# Stuck on 'differentiating the integral from above' for computing of a PDF

I am stuck on a math derivation that has to do with statistics, so I am putting the statistical context here for context. In short, I am stuck on understanding how the answer to the PDF was attained.

Let $Y$ be ~$N(0, \ \sigma^2)$, and let $Z = |Y|$. The objective is to compute the Probability Distribution Function of $Z$.

The PDF of $Z$, given by $f_Z(z)$, is given by the following:

$$f_Z(z) = \begin{cases} \frac{d}{dz} \int_{-z}^{z} f_Y(y) \ dy = 2 f_Y(z), & z \geq 0 \\ 0 & z < 0 \end{cases}$$

I understand the entire setup, however I do not understand how this was evaluated to $2 f_Y(z)$. FWIW though, I do understand how this works intuitively. I do not understand how it was mathematically derived though.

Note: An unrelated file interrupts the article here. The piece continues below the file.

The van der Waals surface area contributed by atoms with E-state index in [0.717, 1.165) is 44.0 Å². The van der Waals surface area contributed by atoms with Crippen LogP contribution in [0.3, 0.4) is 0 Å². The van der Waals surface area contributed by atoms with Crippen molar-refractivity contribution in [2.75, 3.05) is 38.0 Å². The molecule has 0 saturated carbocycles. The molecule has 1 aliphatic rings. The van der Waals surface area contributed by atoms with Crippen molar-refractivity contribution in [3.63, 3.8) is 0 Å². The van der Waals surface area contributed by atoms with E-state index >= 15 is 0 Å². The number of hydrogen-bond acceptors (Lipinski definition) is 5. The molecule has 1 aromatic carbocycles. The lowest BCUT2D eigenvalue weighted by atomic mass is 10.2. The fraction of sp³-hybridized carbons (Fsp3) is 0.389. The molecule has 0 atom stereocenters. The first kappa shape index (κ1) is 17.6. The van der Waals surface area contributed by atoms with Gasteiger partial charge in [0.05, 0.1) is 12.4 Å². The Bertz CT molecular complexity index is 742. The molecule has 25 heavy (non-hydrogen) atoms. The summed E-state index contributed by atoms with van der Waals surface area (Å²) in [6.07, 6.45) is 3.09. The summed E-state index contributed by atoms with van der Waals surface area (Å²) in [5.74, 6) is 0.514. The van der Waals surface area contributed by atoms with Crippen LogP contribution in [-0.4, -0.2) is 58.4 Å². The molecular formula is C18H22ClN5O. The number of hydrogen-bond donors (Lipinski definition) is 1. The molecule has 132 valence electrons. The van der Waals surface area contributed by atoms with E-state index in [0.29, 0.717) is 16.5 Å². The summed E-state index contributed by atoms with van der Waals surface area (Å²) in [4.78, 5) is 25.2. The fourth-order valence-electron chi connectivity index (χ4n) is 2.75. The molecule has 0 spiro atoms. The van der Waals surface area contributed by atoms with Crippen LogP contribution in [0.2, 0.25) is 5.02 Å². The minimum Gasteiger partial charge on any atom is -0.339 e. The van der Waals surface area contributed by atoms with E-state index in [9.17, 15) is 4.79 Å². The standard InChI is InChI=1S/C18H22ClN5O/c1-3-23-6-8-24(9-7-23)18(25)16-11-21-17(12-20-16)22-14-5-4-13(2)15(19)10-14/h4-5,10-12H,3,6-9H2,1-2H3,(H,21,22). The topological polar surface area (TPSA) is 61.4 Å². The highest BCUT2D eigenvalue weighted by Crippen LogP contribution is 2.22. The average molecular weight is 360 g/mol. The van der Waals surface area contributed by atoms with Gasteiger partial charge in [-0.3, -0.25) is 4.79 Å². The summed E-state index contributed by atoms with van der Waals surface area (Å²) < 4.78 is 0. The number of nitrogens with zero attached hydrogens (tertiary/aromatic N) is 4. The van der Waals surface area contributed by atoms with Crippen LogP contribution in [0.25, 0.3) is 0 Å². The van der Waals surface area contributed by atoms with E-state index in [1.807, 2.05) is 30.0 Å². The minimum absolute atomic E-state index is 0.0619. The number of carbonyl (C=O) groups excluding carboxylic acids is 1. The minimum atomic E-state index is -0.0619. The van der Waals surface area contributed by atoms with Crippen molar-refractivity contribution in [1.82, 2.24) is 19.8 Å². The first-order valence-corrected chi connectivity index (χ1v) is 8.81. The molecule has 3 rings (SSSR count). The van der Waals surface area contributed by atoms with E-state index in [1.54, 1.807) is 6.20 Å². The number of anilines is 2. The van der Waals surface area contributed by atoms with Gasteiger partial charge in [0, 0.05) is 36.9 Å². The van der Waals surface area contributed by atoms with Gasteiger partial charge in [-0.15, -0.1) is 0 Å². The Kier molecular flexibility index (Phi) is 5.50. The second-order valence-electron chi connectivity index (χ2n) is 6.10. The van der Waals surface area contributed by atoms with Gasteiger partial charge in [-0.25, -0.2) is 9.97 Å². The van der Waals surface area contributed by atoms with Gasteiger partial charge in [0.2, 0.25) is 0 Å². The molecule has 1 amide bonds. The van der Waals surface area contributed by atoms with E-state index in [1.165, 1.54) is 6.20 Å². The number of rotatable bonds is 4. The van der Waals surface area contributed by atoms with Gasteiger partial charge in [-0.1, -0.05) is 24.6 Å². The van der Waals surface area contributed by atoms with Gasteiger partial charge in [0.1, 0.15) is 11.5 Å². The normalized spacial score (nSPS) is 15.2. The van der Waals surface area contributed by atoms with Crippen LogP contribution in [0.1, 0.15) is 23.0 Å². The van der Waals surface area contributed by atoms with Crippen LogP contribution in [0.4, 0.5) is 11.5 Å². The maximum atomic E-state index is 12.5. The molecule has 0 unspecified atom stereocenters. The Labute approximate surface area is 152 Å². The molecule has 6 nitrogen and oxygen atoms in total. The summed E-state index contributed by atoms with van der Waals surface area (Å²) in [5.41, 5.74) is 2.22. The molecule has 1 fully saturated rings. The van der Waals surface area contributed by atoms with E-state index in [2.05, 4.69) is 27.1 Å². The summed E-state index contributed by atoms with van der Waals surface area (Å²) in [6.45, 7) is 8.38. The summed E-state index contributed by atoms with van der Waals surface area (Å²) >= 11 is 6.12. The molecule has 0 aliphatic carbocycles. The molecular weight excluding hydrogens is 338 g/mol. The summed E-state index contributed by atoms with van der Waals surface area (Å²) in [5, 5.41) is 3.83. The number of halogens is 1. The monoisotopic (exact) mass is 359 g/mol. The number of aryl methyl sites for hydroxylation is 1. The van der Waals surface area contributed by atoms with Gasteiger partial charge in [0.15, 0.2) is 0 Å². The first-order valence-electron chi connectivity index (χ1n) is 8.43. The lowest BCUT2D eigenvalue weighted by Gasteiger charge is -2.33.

The paper I am reading says that this was found out by "differentiating the integral from above with respect to the upper and lower limits". I do not know what that means exactly, and how the final answer was derived.

Thanks.

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From the symmetry of the cumulative distribution $F_Y$:
$$\frac{d}{dz}\left[\int_{-z}^{z}f_{Y}\left(y\right)dy\right]=\frac{d}{dz}\left[F_{Y}\left(z\right)-F_{Y}\left(-z\right)\right]=f_{Y}\left(z\right)-\left(-f_{Y}\left(z\right)\right)=2f_{Y}\left(z\right)$$
Thanks, but can you please explain how $\frac{d}{dz}F_Y(-z) = -f_Y(z)$?.... –  Mohammad May 2 '13 at 23:37
Wait... is it because $\frac{d}{dz}F_Y(-z) = \frac{d}{dz}[F_Y(\infty) - F_Y(z)] = \frac{d}{dz}[1 - F_Y(z)] = -f_Y(z)$ ?... –  Mohammad May 2 '13 at 23:49
Note that $\frac{d}{dz}F_Y\left(-z\right)=-f_Y\left(-z\right)=-f_Y\left(z\right)$. The first equality is an application of chain rule. The second equality follows from $f_Y$ being an even function ($f_Y\left(z\right)=f_Y\left(-z\right)$, you can verify this directly from the probability density) –  par May 2 '13 at 23:59